Keen interest was expressed in meetings with other organizations. I was given a report on a substantial meeting held in February with the Center for Soviet-American Dialogue, with workshops on global ecology, energy, the economy, people’s diplomacy and various other problems. Alexander Mikitin recognizes Science for Peace as the natural Canadian counterpart to the SPC Research Centre, and expressed great enthusiasm for arranging workshops or roundtables; topics suggested include: pollution of lakes and rivers (Baikal/Great Lakes); Arctic issues; acid rain; European security (there was special interest in the fact that Science for Peace has a small but significiant membership of political scientists); conflict resolution (Meech Lake/AzerbaijanArmorg). When I remarked that these would be small affairs, with little expectation of any considerable public participation or media attention, he assured me that this was just what they wanted — in fact he suggested a venue in a small university town away from the distractions of the metropolis, with 3 or 4 Soviet participants (Waterloo, Kingston?).
2) Peace Research Institute Moscow (PRIM)
This organization was founded within the last year. I met the Director, Professor Alexander K. Kislov (a historian), who is also Deputy Director of the Institute of World Economy and International Relations, where PRIM is presently housed. The Institute replaces the Scientific Council on Peace and Disarmament Research, and the concern expressed by the Director lest PRIM grow too large and bureaucratic suggests that this may have been the fate of the earlier organization. He envisages PRIM eventually as having about 10 staff members, working mostly on contract, with rapid publication of their research findings.
These two organizations will join the Academy of Sciences Committee (Soviet Scientists for Peace Against the Nuclear Threat: CSS) as members of the Science for Peace International Network (SPIN). I was unable to arrange a meeting with the Chairman of CSS, Vice-President of the Academy of Sciences Yuri A. Osipian, since he was deeply involved in the intense political activity in Moscow this summer.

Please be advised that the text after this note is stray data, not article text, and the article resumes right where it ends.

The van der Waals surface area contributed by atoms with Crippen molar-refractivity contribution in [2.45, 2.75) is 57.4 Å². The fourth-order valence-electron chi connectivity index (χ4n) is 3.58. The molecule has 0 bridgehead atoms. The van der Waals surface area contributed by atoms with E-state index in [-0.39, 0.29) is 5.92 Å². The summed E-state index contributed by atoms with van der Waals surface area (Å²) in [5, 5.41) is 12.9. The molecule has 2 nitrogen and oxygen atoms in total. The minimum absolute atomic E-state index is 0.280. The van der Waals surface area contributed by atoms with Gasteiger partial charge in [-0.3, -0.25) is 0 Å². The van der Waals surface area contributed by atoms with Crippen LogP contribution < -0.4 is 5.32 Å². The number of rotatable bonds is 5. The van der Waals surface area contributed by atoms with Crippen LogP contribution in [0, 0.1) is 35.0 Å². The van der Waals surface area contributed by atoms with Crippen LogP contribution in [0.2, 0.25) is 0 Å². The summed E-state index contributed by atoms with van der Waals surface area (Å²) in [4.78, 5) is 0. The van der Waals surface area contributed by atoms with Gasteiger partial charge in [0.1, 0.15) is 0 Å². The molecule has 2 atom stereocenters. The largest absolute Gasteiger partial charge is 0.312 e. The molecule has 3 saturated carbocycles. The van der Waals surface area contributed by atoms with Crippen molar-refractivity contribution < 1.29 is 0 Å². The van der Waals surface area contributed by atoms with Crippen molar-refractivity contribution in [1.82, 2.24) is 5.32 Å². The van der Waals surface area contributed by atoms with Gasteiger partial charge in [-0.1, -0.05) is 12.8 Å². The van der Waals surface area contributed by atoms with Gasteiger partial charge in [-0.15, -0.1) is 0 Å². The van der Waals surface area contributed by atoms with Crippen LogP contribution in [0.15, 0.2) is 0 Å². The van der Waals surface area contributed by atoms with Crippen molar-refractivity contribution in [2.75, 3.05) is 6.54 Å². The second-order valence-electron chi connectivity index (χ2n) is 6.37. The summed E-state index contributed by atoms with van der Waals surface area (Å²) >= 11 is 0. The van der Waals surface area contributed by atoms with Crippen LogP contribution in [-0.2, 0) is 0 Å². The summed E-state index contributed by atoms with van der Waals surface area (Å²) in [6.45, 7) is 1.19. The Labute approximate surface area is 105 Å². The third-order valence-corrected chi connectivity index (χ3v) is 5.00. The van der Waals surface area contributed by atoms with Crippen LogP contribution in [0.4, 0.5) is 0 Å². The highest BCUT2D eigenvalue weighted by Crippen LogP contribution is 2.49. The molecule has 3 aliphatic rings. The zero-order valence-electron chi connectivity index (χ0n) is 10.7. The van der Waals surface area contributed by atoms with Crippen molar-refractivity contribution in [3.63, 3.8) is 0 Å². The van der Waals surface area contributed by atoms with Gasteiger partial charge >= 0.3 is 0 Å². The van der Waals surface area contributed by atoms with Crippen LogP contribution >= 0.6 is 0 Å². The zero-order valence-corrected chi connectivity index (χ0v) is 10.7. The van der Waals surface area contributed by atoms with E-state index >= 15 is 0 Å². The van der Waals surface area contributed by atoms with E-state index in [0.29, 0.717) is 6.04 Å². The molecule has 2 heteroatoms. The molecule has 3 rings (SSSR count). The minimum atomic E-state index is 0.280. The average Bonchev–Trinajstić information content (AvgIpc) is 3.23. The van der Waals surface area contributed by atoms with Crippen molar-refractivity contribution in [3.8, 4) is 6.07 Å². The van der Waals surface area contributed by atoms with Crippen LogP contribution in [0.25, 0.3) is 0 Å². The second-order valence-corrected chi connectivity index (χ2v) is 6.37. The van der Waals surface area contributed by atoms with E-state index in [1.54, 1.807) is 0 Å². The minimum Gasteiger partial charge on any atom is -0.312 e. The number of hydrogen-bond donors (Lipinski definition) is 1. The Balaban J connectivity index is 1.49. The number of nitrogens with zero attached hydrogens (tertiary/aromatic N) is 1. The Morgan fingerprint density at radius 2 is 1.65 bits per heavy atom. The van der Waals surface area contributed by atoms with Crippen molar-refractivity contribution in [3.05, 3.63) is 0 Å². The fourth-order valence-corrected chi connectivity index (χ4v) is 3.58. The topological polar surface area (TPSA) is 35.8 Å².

Science for Peace can expect to receive the future publications of both organizations which I encouraged them to send also to the more active members of SPIN. We should also endeavour to establish a computer data link with the Soviet Peace Committee. They are now exchanging data with US groups, but not yet Canadian.
I should strongly emphasize the very different nature of Soviet Peace Committee from the organization we once knew — its renaissance provides yet further evidence that ‘glasnost’ and ‘perestroika’ are not just empty words, but ideas now being put into practice with vigour and determination. When, for example, I asked for SPC literature and found there was none, the reason was most interesting: the old literature was regarded as propaganda of little significance now, and the new literature is not yet available because of the tremendous difficulty in getting things published in Moscow, where innumerable new organizations have sprung up, each putting out its own literature.
The Russian scholar will recognize the syndrome from previous historical experience — everything ‘before the resolution’ is abandoned and the world is to be created anew. This time however is different — there is no violence. Science for Peace should assist in this process of reconstruction and democratisation by engaging in the interaction and exchanges that have been suggested.